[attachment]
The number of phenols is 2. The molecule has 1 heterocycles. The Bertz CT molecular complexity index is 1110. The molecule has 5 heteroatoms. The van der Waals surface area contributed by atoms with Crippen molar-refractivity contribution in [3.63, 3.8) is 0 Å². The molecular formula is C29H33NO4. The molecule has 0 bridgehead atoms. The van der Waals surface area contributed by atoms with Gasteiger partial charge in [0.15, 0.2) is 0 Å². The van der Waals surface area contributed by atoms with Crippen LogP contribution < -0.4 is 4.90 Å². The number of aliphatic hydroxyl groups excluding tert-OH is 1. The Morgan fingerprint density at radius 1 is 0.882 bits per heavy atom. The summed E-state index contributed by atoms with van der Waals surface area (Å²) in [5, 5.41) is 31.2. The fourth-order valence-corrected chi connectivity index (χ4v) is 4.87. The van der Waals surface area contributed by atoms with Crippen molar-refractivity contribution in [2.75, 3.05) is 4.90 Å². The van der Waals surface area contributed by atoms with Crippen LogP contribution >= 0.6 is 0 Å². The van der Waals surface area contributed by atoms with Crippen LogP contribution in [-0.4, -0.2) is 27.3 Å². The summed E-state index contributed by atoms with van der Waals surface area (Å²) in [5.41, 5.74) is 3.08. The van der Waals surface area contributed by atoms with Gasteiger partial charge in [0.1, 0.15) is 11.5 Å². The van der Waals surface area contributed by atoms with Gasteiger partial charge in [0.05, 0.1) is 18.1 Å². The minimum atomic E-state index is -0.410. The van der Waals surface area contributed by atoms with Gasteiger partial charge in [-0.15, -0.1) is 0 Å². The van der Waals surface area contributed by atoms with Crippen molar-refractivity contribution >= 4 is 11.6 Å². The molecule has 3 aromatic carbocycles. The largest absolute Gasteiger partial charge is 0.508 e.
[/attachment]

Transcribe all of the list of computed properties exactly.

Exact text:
The number of phenols is 2. The molecule has 1 heterocycles. The Bertz CT molecular complexity index is 1110. The molecule has 5 heteroatoms. The van der Waals surface area contributed by atoms with Crippen molar-refractivity contribution in [3.63, 3.8) is 0 Å². The molecular formula is C29H33NO4. The molecule has 0 bridgehead atoms. The van der Waals surface area contributed by atoms with Gasteiger partial charge in [0.15, 0.2) is 0 Å². The van der Waals surface area contributed by atoms with Crippen LogP contribution < -0.4 is 4.90 Å². The number of aliphatic hydroxyl groups excluding tert-OH is 1. The Morgan fingerprint density at radius 1 is 0.882 bits per heavy atom. The summed E-state index contributed by atoms with van der Waals surface area (Å²) in [5, 5.41) is 31.2. The fourth-order valence-corrected chi connectivity index (χ4v) is 4.87. The van der Waals surface area contributed by atoms with Crippen molar-refractivity contribution in [2.75, 3.05) is 4.90 Å². The van der Waals surface area contributed by atoms with Crippen LogP contribution >= 0.6 is 0 Å². The van der Waals surface area contributed by atoms with Crippen LogP contribution in [-0.4, -0.2) is 27.3 Å². The summed E-state index contributed by atoms with van der Waals surface area (Å²) in [5.41, 5.74) is 3.08. The van der Waals surface area contributed by atoms with Gasteiger partial charge in [0.1, 0.15) is 11.5 Å². The van der Waals surface area contributed by atoms with Gasteiger partial charge in [0.05, 0.1) is 18.1 Å². The minimum atomic E-state index is -0.410. The van der Waals surface area contributed by atoms with Gasteiger partial charge in [-0.15, -0.1) is 0 Å². The van der Waals surface area contributed by atoms with Crippen molar-refractivity contribution >= 4 is 11.6 Å². The molecule has 3 aromatic carbocycles. The largest absolute Gasteiger partial charge is 0.508 e.